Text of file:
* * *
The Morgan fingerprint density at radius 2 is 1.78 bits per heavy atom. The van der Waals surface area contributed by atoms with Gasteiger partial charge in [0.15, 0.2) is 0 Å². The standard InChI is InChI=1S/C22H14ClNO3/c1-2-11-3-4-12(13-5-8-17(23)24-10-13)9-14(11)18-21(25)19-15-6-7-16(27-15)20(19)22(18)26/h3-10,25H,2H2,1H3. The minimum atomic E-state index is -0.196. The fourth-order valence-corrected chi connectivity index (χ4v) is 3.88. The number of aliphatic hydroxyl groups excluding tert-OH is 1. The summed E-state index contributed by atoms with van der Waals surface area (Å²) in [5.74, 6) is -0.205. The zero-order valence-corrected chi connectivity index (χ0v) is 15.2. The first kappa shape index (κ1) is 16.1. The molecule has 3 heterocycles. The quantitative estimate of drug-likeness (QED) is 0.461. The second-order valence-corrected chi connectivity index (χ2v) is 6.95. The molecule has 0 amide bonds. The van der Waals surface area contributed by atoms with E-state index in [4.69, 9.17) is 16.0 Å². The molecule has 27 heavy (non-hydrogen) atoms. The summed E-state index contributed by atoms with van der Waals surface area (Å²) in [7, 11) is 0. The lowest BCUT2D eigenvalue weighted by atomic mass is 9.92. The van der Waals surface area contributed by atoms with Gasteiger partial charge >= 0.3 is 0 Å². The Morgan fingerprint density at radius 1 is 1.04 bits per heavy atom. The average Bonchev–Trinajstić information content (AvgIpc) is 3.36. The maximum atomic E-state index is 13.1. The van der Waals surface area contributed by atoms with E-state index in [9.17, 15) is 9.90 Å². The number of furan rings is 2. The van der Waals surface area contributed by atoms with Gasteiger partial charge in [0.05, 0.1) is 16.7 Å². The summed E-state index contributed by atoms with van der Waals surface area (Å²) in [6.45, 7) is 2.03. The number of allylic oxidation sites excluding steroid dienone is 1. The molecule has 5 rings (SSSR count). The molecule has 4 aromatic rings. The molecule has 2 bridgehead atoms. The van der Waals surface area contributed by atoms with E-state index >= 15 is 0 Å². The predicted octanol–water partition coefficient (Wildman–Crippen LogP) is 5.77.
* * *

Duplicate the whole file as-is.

The Morgan fingerprint density at radius 2 is 1.78 bits per heavy atom. The van der Waals surface area contributed by atoms with Gasteiger partial charge in [0.15, 0.2) is 0 Å². The standard InChI is InChI=1S/C22H14ClNO3/c1-2-11-3-4-12(13-5-8-17(23)24-10-13)9-14(11)18-21(25)19-15-6-7-16(27-15)20(19)22(18)26/h3-10,25H,2H2,1H3. The minimum atomic E-state index is -0.196. The fourth-order valence-corrected chi connectivity index (χ4v) is 3.88. The number of aliphatic hydroxyl groups excluding tert-OH is 1. The summed E-state index contributed by atoms with van der Waals surface area (Å²) in [5.74, 6) is -0.205. The zero-order valence-corrected chi connectivity index (χ0v) is 15.2. The first kappa shape index (κ1) is 16.1. The molecule has 3 heterocycles. The quantitative estimate of drug-likeness (QED) is 0.461. The second-order valence-corrected chi connectivity index (χ2v) is 6.95. The molecule has 0 amide bonds. The van der Waals surface area contributed by atoms with E-state index in [4.69, 9.17) is 16.0 Å². The molecule has 27 heavy (non-hydrogen) atoms. The summed E-state index contributed by atoms with van der Waals surface area (Å²) in [7, 11) is 0. The lowest BCUT2D eigenvalue weighted by atomic mass is 9.92. The van der Waals surface area contributed by atoms with Gasteiger partial charge >= 0.3 is 0 Å². The Morgan fingerprint density at radius 1 is 1.04 bits per heavy atom. The average Bonchev–Trinajstić information content (AvgIpc) is 3.36. The maximum atomic E-state index is 13.1. The van der Waals surface area contributed by atoms with E-state index in [9.17, 15) is 9.90 Å². The number of furan rings is 2. The van der Waals surface area contributed by atoms with Gasteiger partial charge in [0.05, 0.1) is 16.7 Å². The summed E-state index contributed by atoms with van der Waals surface area (Å²) in [6.45, 7) is 2.03. The number of allylic oxidation sites excluding steroid dienone is 1. The molecule has 5 rings (SSSR count). The molecule has 4 aromatic rings. The molecule has 2 bridgehead atoms. The van der Waals surface area contributed by atoms with E-state index >= 15 is 0 Å². The predicted octanol–water partition coefficient (Wildman–Crippen LogP) is 5.77.